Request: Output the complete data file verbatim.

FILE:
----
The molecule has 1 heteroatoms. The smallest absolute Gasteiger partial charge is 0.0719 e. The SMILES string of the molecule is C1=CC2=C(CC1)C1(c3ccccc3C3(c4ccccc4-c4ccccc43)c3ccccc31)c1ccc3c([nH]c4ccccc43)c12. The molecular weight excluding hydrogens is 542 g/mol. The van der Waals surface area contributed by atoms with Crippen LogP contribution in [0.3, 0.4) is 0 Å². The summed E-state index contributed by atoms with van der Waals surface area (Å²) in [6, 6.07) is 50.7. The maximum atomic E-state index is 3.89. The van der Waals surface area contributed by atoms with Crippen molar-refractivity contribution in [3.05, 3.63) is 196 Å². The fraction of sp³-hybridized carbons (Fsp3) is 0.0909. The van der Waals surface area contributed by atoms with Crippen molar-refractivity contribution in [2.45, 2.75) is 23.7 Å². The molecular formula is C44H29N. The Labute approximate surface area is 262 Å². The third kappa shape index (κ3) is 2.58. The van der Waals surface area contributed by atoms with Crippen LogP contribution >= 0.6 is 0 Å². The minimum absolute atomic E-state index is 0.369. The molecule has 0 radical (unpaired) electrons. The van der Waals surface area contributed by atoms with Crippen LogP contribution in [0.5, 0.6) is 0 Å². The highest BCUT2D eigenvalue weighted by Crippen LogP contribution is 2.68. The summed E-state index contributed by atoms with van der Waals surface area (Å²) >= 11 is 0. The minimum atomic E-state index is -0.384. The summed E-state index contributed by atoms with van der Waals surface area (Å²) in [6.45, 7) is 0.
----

The molecule has 1 heteroatoms. The smallest absolute Gasteiger partial charge is 0.0719 e. The SMILES string of the molecule is C1=CC2=C(CC1)C1(c3ccccc3C3(c4ccccc4-c4ccccc43)c3ccccc31)c1ccc3c([nH]c4ccccc43)c12. The molecular weight excluding hydrogens is 542 g/mol. The van der Waals surface area contributed by atoms with Crippen LogP contribution in [0.3, 0.4) is 0 Å². The summed E-state index contributed by atoms with van der Waals surface area (Å²) in [6, 6.07) is 50.7. The maximum atomic E-state index is 3.89. The van der Waals surface area contributed by atoms with Crippen molar-refractivity contribution in [3.05, 3.63) is 196 Å². The fraction of sp³-hybridized carbons (Fsp3) is 0.0909. The van der Waals surface area contributed by atoms with Crippen molar-refractivity contribution in [2.45, 2.75) is 23.7 Å². The molecular formula is C44H29N. The Labute approximate surface area is 262 Å². The third kappa shape index (κ3) is 2.58. The van der Waals surface area contributed by atoms with Crippen LogP contribution >= 0.6 is 0 Å². The minimum absolute atomic E-state index is 0.369. The molecule has 0 radical (unpaired) electrons. The van der Waals surface area contributed by atoms with Crippen LogP contribution in [0.5, 0.6) is 0 Å². The highest BCUT2D eigenvalue weighted by Crippen LogP contribution is 2.68. The summed E-state index contributed by atoms with van der Waals surface area (Å²) >= 11 is 0. The minimum atomic E-state index is -0.384. The summed E-state index contributed by atoms with van der Waals surface area (Å²) in [6.45, 7) is 0.